THE FIVE MEN sat, one in a wheelchair and the others in wooden chairs, outside the cinderblock building just off S.C. 200, smack in the middle of downtown Great Falls.
On this unseasonably warm Tuesday afternoon, talk turned, as it usually does, to the way things used to be in Great Falls, back when three cotton mills kept the area economy thriving and nearly everyone in town worked and lived in the tiny community located 40 miles north of Columbia.
Today, the mills are gone. Great Falls has evolved into the classic bedroom community with most of the working population of 2,000 employed in nearby Chester or Lancaster or Rock Hill. Downtown is boarded up and virtually shut down.
No sign hangs over the gathering place for the five locals. You have to trust that the building behind them “used to be McCoy’s Grill.”
With all the change over the years, there remains one constant in Great Falls.
“Everywhere you go around here, all you hear is basketball, basketball, basketball,” said William Henry Perry, 63.
High school basketball might be the only local entity that has enjoyed sustained success, all the way back to the 1930s. Banks McFadden, later a two-sport All-American at Clemson, led Great Falls High to state basketball championships in 1935 and 1936. Elizabeth Heights High, the town’s black school before integration, claimed numerous state basketball titles in the 1960s.
Then a 22-year-old out of Newberry College arrived in September of 1969 to coach the boys basketball team at Great Falls High. John Smith’s only qualification for coaching was his family’s friendship with the athletics director, Harvey Stewart, who needed help so he could concentrate on coaching football and baseball.
Forty-three years later, Smith’s 892 wins at Great Falls are the most in South Carolina boys’ basketball history. On Saturday at Colonial Life Arena, Great Falls will compete in its 19th state championship game under Smith. The Red Devils seek their eighth title under a coach who never has given serious thought to leaving Great Falls for another job.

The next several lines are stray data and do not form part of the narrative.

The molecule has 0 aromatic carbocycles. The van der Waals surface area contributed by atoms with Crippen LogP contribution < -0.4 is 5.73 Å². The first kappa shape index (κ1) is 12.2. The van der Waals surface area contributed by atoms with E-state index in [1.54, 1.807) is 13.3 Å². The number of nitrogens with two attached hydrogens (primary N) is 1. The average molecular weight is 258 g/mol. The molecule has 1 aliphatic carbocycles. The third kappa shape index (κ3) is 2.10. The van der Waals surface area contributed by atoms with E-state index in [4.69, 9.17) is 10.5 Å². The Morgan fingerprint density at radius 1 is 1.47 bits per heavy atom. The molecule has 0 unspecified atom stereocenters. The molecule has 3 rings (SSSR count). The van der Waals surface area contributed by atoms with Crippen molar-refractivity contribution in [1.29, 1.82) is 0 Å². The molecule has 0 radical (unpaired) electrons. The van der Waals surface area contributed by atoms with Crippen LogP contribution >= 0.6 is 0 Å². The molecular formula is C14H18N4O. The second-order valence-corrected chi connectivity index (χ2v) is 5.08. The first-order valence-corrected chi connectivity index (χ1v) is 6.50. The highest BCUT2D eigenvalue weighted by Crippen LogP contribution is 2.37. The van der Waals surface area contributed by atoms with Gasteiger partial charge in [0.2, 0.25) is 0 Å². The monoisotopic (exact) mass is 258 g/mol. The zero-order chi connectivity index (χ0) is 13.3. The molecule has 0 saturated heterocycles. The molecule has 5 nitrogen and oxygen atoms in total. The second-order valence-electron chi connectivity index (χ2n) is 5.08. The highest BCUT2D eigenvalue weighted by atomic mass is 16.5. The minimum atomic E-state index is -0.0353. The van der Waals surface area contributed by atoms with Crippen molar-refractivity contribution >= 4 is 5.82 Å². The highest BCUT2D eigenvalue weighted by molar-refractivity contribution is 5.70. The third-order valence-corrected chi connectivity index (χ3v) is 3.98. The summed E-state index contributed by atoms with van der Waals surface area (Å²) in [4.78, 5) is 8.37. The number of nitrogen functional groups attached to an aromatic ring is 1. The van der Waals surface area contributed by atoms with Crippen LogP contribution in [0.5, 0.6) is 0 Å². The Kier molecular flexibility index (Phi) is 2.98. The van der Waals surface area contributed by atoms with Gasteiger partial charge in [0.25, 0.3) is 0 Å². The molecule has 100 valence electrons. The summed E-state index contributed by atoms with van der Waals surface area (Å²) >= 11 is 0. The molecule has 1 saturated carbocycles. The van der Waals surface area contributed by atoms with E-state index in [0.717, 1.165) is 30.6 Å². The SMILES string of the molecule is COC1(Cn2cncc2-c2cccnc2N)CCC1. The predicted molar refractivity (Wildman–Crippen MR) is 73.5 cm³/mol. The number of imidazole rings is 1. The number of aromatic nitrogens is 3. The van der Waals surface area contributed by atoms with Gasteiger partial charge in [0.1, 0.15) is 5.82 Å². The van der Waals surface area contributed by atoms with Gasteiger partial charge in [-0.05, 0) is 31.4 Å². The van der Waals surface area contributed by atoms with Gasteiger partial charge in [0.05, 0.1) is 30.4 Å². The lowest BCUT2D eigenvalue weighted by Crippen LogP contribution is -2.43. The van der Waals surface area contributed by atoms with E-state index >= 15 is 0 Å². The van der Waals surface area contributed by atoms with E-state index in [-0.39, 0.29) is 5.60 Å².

So, when you sit to eat lunch with Smith at the Wagon Wheel restaurant in nearby Fort Lawn, you quickly come to understand why he has earned his place as the most successful and respected basketball coach in the state.
Sitting across from you, Smith might as well be another Smith at the University of North Carolina. John Smith sounds like Dean Smith in the way he deflects all credit for his success and wishes you really would talk about anyone but him.
John Smith says he has not won a single game at Great Falls, his players have. He profusely praises his assistant coaches — Jeff Holmes, Floyd McCrorey, David Rice and Leon Bouleware. He talks about remembering the 230 losses more than any of the wins.
Then he turns professorial.
On changing his coaching style over the years: “You have to adapt. You have to change your system to stay successful. If I’m too slow, I’m going to back up and play defense 25 feet from the basket. Now, if I’m quick as a cat and can press, I’m going to play defense 94 feet. ... You have to fit the system to the players.”
On a code of conduct pledge each player and his parents must sign prior to every season: “It is a privilege to play. It’s not a right. It’s a privilege. So, take advantage of it. If you don’t want to do this, I’ll still love you. Shake my hand and go on home, but I still love you. ... It’s not quitting. If you don’t want to spend the time to work on it, we’re not going to be successful.”